Regulatory functions of the domains in gene expression

Gene expression starts with the transcription of the genetic information contained in DNA into RNA. The molecular machine for this process is RNA polymerase. Transcription is followed by the production of new proteins based on RNA (translation) at a different cellular component, the ribosome.

Its ability to change its structure allows RfaH to physically couple the main actors of these processes. After domain dissociation, the NTD of the protein binds to RNA polymerase, while the refolded CTD interacts with the ribosome. This binding is mediated by the protein S10 that is part of the ribosome. The spectacular structural switch of RfaH enables the protein to couple transcription and translation by bridging the two principal components, RNA polymerase and ribosome. The option of a regulated domain separation and the resulting complete refolding of the CTD explains the central role of the protein RfaH in the modulation of bacterial gene expression on the level of molecular structures.

The partner proteins RfaH and NusG

Why does RfaH exist in a non-functional state at all? Studies of the protein NusG provided hints to an answer. NusG like RfaH consists of an NTD and a CTD, but the two domains are always separated, and the CTD exists in beta sheet structure only. The NTD of NusG also binds to RNA polymerase and the CTD to the ribosome via S10. However, NusG is a protein that is generally involved in bacterial gene expression while, in contrast, RfaH is employed only in very specialized transcription events. To ensure that RfaH does not interfere with NusG, the alpha helical CTD of RfaH masks precisely the area of the NTD which could interact with RNA polymerase. Also, the CTD in its alpha helical state is not able to bind to the ribosome. Thus, RfaH is inhibited in both functions. The protein is activated by domain separation and refolding of the CTD to beta sheet structure – only then the two domains can bind their partners.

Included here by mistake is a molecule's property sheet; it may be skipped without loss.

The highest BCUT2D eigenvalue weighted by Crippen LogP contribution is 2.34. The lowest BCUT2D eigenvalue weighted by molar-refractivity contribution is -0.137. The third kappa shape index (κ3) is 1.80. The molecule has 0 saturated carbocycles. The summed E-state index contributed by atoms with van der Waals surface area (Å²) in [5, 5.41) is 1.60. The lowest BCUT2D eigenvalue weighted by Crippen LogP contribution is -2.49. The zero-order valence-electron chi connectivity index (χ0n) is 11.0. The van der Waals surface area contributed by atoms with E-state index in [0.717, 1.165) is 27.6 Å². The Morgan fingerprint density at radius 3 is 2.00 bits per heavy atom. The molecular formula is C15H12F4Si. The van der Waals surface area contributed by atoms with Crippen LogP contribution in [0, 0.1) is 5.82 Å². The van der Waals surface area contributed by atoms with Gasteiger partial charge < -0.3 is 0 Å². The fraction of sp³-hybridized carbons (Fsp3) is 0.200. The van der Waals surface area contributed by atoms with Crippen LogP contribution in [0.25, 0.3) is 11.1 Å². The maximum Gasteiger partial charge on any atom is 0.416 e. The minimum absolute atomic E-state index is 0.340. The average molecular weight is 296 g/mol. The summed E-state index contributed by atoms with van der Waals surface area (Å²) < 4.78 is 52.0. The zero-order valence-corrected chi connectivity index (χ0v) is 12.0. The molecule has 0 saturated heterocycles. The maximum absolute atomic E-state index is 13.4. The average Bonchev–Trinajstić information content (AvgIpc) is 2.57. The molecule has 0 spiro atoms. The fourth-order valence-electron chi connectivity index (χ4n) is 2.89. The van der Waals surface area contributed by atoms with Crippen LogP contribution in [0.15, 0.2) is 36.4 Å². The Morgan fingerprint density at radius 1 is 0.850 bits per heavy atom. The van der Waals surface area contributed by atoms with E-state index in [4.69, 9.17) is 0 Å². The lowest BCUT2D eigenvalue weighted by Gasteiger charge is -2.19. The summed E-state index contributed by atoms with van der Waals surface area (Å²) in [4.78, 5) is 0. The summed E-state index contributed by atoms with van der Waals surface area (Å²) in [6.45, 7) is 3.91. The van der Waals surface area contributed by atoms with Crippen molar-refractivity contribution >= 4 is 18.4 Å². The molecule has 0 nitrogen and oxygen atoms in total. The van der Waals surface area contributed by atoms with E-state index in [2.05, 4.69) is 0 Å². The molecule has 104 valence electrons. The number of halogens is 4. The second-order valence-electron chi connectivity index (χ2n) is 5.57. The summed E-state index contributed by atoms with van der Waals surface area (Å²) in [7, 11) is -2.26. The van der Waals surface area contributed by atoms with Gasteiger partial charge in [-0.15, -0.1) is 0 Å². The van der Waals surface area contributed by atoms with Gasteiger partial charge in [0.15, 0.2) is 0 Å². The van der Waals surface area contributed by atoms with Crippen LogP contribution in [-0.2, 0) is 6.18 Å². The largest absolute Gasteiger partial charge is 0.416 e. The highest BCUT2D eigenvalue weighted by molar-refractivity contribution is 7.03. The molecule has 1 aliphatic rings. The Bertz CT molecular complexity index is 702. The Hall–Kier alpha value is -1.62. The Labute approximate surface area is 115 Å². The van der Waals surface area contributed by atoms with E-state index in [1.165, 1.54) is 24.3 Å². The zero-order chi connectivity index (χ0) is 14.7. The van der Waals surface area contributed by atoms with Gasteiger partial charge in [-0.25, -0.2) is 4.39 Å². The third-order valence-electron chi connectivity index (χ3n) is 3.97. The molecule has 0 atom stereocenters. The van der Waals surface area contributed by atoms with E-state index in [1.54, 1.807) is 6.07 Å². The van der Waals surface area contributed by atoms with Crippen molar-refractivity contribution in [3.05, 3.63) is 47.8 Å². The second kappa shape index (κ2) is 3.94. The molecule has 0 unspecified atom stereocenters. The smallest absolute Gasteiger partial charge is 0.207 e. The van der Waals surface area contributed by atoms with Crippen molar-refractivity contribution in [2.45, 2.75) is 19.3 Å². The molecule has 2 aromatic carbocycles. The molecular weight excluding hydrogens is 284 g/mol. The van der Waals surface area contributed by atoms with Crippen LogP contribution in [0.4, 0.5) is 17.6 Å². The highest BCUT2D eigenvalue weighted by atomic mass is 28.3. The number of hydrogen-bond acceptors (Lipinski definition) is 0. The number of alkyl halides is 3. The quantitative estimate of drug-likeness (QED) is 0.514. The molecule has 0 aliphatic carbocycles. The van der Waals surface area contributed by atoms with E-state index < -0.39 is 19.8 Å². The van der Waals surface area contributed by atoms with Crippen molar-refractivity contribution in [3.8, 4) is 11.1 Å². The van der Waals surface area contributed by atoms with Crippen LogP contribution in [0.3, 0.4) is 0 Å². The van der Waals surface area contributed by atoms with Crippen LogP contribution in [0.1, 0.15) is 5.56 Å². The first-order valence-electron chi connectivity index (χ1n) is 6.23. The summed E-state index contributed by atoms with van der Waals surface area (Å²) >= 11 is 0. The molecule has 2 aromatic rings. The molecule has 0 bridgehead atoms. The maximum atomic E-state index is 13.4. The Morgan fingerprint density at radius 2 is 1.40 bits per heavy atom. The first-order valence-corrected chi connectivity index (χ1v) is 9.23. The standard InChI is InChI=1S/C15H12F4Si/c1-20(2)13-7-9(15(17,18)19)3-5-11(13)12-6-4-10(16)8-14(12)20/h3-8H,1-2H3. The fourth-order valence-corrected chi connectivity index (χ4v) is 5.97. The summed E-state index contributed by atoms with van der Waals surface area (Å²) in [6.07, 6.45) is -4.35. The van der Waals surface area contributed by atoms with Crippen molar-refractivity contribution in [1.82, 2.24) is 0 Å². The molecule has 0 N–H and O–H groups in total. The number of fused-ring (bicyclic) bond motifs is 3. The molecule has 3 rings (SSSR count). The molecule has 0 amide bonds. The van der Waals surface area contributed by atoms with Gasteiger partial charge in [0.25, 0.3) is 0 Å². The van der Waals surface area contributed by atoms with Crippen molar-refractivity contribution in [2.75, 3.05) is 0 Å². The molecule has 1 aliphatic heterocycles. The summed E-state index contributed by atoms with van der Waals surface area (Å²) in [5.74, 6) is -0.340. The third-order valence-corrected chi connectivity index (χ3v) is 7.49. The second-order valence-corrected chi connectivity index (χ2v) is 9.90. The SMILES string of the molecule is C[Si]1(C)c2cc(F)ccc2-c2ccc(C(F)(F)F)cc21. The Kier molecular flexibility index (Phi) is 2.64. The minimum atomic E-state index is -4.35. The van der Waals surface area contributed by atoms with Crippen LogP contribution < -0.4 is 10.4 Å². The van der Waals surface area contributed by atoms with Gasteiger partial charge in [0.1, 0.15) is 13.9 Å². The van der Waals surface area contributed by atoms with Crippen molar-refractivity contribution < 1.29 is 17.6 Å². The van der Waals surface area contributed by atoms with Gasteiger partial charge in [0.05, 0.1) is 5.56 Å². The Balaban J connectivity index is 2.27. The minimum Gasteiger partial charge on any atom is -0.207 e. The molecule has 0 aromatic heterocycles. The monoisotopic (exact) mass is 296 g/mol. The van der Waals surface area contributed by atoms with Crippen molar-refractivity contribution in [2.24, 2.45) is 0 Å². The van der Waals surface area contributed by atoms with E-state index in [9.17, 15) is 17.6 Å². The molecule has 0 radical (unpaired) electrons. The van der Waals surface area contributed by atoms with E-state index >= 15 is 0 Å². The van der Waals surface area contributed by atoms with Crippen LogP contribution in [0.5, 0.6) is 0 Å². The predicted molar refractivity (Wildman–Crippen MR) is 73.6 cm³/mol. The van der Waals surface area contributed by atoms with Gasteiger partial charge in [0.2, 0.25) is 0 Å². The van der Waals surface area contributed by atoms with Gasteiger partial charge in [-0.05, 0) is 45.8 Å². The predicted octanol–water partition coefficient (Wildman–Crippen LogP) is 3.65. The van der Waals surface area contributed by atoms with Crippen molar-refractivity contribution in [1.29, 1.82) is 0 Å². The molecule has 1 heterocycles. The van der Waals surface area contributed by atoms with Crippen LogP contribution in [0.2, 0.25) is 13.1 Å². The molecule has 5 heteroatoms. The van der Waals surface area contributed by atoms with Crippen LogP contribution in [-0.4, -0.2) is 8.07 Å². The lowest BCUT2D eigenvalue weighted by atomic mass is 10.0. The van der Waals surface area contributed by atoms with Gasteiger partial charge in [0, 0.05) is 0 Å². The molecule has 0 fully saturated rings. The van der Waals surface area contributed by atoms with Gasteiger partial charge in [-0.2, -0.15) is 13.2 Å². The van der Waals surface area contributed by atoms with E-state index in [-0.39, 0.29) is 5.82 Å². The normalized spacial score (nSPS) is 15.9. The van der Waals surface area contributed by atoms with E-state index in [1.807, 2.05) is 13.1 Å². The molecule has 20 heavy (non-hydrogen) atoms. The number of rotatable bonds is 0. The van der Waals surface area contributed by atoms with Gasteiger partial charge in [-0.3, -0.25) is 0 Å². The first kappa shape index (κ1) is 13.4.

International cooperation

These results published in "Cell" are the outcome of a long-standing transatlantic cooperation. The Research Center for Bio-Macromolecules (BIOmac) at the Universität Bayreuth led by Prof. Paul Rösch has cooperated closely with biochemists, bacteriologists, and microbiologists of Ohio State University and of the University of Wisconsin. The Deutsche Forschungsgemeinschaft (DFG) in Germany and the National Institutes of Health (NIH) in the USA supported the research.

Outlook

"Together we discovered an example of how a protein can change its fold fundamentally to be able to fulfill different functions", Prof. Paul Rösch explains. "The principle of making proteins multifunctional by switching their three-dimensional structure is so strikingly simple that we are prepared to find similar mechanisms in other molecular processes."

Publication:

Burmann et al., An α Helix to β Barrel Domain Switch Transforms the Transcription Factor RfaH into a Translation Factor,
Cell (2012), http://dx.doi.org/10.1016/j.cell.2012.05.042

Svetlov and Nudler, Unfolding the Bridge between Transcription and Translation,
Cell (2012), http://dx.doi.org/10.1016/j.cell.2012.06.025

Burmann et al., A NusE:NusG Complex Links Transcription and Translation.
Science. 2010 328:501-4.

Video:

An explanatory video can be found at http://www.cell.com

Contact:

Prof. Dr. Paul Rösch
Forschungszentrum für Bio-Makromoleküle
Universität Bayreuth
D-95440 Bayreuth
Tel. +49 (0)921 55-3540
E-Mail: roesch@unibt.de